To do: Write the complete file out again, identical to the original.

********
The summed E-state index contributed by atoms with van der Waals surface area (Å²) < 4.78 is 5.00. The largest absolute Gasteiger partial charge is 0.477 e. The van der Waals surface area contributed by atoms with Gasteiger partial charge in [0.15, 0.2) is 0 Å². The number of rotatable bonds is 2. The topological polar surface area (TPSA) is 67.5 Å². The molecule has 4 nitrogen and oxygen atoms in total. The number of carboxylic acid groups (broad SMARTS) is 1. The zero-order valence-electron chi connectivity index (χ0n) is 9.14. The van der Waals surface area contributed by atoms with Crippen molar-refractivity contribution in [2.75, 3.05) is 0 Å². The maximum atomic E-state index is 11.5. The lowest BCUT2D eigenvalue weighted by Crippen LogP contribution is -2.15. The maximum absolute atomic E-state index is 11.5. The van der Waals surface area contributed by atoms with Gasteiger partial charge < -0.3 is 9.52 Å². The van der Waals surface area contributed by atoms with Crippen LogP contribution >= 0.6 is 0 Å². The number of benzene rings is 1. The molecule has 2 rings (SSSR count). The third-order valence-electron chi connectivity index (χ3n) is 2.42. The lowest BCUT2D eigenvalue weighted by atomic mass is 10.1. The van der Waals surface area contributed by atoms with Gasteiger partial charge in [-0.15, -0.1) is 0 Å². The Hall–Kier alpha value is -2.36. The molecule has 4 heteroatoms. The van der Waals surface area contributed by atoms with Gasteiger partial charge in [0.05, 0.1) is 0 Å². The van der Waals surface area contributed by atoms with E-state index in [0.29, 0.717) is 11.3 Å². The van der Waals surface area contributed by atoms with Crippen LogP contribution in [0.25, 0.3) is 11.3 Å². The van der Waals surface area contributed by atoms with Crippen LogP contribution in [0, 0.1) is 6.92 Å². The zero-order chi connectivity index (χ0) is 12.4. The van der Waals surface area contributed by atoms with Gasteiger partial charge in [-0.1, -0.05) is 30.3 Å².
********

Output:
The summed E-state index contributed by atoms with van der Waals surface area (Å²) < 4.78 is 5.00. The largest absolute Gasteiger partial charge is 0.477 e. The van der Waals surface area contributed by atoms with Gasteiger partial charge in [0.15, 0.2) is 0 Å². The number of rotatable bonds is 2. The topological polar surface area (TPSA) is 67.5 Å². The molecule has 4 nitrogen and oxygen atoms in total. The number of carboxylic acid groups (broad SMARTS) is 1. The zero-order valence-electron chi connectivity index (χ0n) is 9.14. The van der Waals surface area contributed by atoms with Crippen molar-refractivity contribution in [2.75, 3.05) is 0 Å². The maximum atomic E-state index is 11.5. The lowest BCUT2D eigenvalue weighted by Crippen LogP contribution is -2.15. The maximum absolute atomic E-state index is 11.5. The van der Waals surface area contributed by atoms with Gasteiger partial charge < -0.3 is 9.52 Å². The van der Waals surface area contributed by atoms with Crippen LogP contribution >= 0.6 is 0 Å². The number of benzene rings is 1. The molecule has 2 rings (SSSR count). The third-order valence-electron chi connectivity index (χ3n) is 2.42. The lowest BCUT2D eigenvalue weighted by atomic mass is 10.1. The van der Waals surface area contributed by atoms with Gasteiger partial charge in [-0.15, -0.1) is 0 Å². The Hall–Kier alpha value is -2.36. The molecule has 4 heteroatoms. The van der Waals surface area contributed by atoms with Gasteiger partial charge in [0.05, 0.1) is 0 Å². The van der Waals surface area contributed by atoms with E-state index in [0.29, 0.717) is 11.3 Å². The van der Waals surface area contributed by atoms with Crippen LogP contribution in [0.25, 0.3) is 11.3 Å². The van der Waals surface area contributed by atoms with Crippen LogP contribution in [0, 0.1) is 6.92 Å². The zero-order chi connectivity index (χ0) is 12.4. The van der Waals surface area contributed by atoms with Gasteiger partial charge in [-0.1, -0.05) is 30.3 Å².